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Access Denied: Common ADA Violations


ADA

What are the most common violations of the Americans with Disabilities Act, and how can managers avoid violations?

The most common violations are found at every juncture of a facility. They include:

Built environment. Violations range from curb ramps and ramps that are too steep to a lack of parking areas with a marked access aisle and signage. Ground markings do not count, since they can not be seen at night or when covered by snow.

Restrooms. The most common violations are toilets not mounted the correct distance from wall or partition — a.k.a. the water closet center line — and toilet flush valves installed on the wrong side. If it is not on the wide side, users must reach over the toilet to flush it.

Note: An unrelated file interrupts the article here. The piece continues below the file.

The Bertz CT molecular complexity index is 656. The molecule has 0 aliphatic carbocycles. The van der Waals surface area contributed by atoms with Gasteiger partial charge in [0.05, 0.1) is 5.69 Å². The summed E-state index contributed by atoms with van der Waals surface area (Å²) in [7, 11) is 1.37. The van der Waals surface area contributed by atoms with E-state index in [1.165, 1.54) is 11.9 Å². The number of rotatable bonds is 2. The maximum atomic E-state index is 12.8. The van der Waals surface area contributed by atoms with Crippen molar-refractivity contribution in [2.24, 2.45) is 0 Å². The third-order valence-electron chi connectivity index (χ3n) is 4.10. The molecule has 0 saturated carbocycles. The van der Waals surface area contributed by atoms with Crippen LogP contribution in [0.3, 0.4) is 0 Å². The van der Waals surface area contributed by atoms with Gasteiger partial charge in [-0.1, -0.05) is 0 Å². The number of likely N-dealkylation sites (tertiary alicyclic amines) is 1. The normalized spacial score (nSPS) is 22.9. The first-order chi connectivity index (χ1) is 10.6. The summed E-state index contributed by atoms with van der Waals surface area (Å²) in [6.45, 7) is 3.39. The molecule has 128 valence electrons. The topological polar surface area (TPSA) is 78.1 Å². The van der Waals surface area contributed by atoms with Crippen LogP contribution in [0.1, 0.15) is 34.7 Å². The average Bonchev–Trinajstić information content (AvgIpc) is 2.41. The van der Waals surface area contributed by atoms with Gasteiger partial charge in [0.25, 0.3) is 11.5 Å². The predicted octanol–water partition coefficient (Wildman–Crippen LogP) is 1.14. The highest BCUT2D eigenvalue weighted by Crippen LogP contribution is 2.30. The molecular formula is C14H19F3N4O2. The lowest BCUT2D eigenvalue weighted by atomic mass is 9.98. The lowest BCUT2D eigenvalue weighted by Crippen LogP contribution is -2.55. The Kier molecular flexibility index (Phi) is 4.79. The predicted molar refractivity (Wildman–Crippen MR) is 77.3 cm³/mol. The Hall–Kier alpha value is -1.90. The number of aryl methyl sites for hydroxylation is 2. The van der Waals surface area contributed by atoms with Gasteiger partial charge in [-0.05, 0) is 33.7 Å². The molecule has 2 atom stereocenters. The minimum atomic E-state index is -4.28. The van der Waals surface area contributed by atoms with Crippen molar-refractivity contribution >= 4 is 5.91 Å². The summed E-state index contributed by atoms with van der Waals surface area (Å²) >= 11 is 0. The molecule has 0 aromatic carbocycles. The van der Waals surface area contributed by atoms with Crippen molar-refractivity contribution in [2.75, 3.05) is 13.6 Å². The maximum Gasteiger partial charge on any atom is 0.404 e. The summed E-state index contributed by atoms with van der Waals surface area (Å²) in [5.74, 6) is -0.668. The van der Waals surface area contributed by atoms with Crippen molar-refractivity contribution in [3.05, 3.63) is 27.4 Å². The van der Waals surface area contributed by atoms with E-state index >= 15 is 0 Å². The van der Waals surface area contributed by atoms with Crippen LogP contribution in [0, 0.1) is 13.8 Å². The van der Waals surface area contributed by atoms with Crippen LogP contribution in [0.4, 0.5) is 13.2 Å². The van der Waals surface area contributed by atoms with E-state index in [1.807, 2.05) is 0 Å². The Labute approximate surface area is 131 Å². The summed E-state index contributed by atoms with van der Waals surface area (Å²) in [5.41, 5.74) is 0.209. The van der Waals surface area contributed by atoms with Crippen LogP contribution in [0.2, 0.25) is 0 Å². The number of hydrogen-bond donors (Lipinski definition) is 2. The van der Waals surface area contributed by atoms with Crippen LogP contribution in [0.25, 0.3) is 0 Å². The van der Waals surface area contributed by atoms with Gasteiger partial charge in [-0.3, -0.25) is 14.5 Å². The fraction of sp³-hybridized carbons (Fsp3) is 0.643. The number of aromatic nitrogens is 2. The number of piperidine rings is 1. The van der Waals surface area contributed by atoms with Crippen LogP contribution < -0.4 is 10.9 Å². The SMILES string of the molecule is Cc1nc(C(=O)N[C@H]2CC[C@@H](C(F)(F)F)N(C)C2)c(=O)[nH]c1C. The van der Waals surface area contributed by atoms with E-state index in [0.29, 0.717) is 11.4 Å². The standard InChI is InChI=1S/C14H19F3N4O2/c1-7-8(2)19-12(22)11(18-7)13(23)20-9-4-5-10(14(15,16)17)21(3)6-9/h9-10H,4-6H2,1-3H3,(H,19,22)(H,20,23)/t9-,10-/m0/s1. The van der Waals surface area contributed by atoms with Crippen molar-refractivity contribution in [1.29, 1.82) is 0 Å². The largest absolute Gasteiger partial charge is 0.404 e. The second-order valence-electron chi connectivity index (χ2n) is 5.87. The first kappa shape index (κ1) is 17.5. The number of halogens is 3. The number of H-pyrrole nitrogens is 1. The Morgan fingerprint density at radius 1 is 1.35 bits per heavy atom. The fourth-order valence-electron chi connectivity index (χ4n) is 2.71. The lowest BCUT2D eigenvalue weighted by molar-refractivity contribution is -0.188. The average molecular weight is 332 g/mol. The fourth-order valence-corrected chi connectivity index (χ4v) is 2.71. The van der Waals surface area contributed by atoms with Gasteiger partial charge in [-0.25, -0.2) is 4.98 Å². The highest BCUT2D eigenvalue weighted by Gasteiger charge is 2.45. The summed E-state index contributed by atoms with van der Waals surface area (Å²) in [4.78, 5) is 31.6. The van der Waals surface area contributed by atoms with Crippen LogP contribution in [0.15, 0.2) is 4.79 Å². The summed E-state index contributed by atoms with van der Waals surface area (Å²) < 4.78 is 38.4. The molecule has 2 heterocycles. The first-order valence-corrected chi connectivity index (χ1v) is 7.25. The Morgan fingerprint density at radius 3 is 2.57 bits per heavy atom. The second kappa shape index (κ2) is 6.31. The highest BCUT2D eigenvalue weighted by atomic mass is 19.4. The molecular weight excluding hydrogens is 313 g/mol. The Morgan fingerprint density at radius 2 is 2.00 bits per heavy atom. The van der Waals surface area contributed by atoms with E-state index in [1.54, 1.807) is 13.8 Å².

Operations. The most common operational violations — meaning they were not designed or constructed that way — include:

• Housekeeping and maintenance staff placing a garbage can next to a restroom exit door. A clear space next to a door — a.k.a. maneuvering clearances — give someone in a wheelchair the space to approach the door, reach the handle and open the door.  A user can not do that if a garbage can is there. Another violation is placing garbage cans or ash urns directly in front of an elevator’s call buttons. This violation also impacts the ability of someone using a wheelchair or a walker to reach the buttons.

• Retail establishments placing merchandise, information racks, etc. in the aisles, which reduce path of travel.

• Wall-mounted objects that project 4 inches or more from the wall.  If the objects are 27 inches to 80 inches from the floor, someone with a visual disability will miss the item on a cane sweep and walk right into the object, risking injury.

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